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May 9, 2010

Good Writing in the Service of Opinion

Guardian theatre critic Michael Billington on being a print critic in the digital age:

while print still matters, technology has democratised debate. Since I've always argued that a review is not a Mosaic tablet but a way of starting a discussion, I welcome that. But I'd like to nail one myth that is rapidly gaining ground: that, in the pre-internet era, newspaper readers were simply passive consumers. I seem to have spent much of the last 40 years responding to letters which challenged my views, nailed my inaccuracies or even, on one occasion, suggested I be horsewhipped. And, when I once rashly suggested that Shaw was second only to Shakespeare as an English language dramatist, I unleashed a debate in the correspondence columns that went on for weeks. What's changed is that any opinion is now open to instant rebuttal. But don't kid yourself that, even in the days of snail-mail, criticism was a cushy number in which our knuckles went unrapped.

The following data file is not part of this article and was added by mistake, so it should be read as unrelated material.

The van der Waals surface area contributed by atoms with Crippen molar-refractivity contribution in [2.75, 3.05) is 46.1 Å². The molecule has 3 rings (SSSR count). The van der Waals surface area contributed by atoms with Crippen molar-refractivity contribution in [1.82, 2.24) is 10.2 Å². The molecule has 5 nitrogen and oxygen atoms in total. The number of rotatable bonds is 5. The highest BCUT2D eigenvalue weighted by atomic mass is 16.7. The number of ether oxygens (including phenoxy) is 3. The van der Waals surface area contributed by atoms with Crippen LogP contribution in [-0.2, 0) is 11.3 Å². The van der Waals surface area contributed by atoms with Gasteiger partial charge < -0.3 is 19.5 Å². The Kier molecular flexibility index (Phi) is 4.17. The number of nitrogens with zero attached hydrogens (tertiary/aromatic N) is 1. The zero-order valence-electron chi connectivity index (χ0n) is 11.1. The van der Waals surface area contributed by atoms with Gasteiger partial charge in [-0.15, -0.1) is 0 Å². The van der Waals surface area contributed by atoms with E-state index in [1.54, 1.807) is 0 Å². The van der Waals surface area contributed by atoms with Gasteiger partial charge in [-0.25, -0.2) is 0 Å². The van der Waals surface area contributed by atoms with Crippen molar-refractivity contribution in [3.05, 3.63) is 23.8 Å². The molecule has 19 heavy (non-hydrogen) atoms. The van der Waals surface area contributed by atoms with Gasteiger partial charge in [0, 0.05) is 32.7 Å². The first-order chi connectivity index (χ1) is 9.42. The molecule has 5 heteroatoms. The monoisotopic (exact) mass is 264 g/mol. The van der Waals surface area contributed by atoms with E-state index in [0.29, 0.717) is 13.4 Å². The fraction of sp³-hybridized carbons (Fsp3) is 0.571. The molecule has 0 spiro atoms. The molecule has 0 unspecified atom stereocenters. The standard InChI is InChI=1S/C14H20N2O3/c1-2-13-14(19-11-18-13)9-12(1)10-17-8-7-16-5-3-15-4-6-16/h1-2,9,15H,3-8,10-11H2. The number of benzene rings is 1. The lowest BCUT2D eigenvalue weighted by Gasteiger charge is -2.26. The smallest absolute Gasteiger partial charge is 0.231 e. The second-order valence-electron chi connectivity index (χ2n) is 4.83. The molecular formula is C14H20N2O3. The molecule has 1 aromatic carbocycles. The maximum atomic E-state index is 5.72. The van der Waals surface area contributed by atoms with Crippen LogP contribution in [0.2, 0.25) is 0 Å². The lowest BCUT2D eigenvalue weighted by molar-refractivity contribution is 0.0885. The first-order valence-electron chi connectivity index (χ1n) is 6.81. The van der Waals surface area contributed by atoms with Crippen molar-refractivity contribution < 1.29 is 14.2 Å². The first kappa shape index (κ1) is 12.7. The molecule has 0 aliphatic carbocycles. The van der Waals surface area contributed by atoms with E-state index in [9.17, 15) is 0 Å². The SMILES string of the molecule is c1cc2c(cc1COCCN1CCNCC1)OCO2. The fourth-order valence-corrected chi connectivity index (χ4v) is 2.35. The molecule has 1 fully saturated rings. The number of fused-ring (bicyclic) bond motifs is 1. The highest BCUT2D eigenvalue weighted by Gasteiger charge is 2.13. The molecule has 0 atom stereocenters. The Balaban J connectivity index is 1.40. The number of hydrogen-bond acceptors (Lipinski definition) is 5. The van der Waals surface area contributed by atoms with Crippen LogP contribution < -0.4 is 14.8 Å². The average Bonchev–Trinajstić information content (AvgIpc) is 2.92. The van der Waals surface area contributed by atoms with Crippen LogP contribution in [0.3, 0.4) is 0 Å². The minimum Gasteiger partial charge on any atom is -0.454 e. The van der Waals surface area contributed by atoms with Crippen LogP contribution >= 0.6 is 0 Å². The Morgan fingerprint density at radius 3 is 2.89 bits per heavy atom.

The Stage survey also raises the question of why people still savour the print-merchants. I'd argue it's not just for what we say: it's for how we say it. Opinions are two a penny. What's damnably difficult is to write well; and, for me, there is still a personal challenge every night in trying to set down my views in 45 minutes with any degree of lucidity. And, when I dip into the critics of the past, it is less fortheir views on the event than for their style. Hazlitt's reportorial vividness, Shaw's polemical vigour, Tynan's voluptuous ease: these are the things that matter even when they are writing about long-dead plays. And today, even though I'm not a Daily Mail reader, I always turn to Quentin Letts in Theatre Record because he knows how to write.
May 9, 2010 6:12 AM | | Comments (0)

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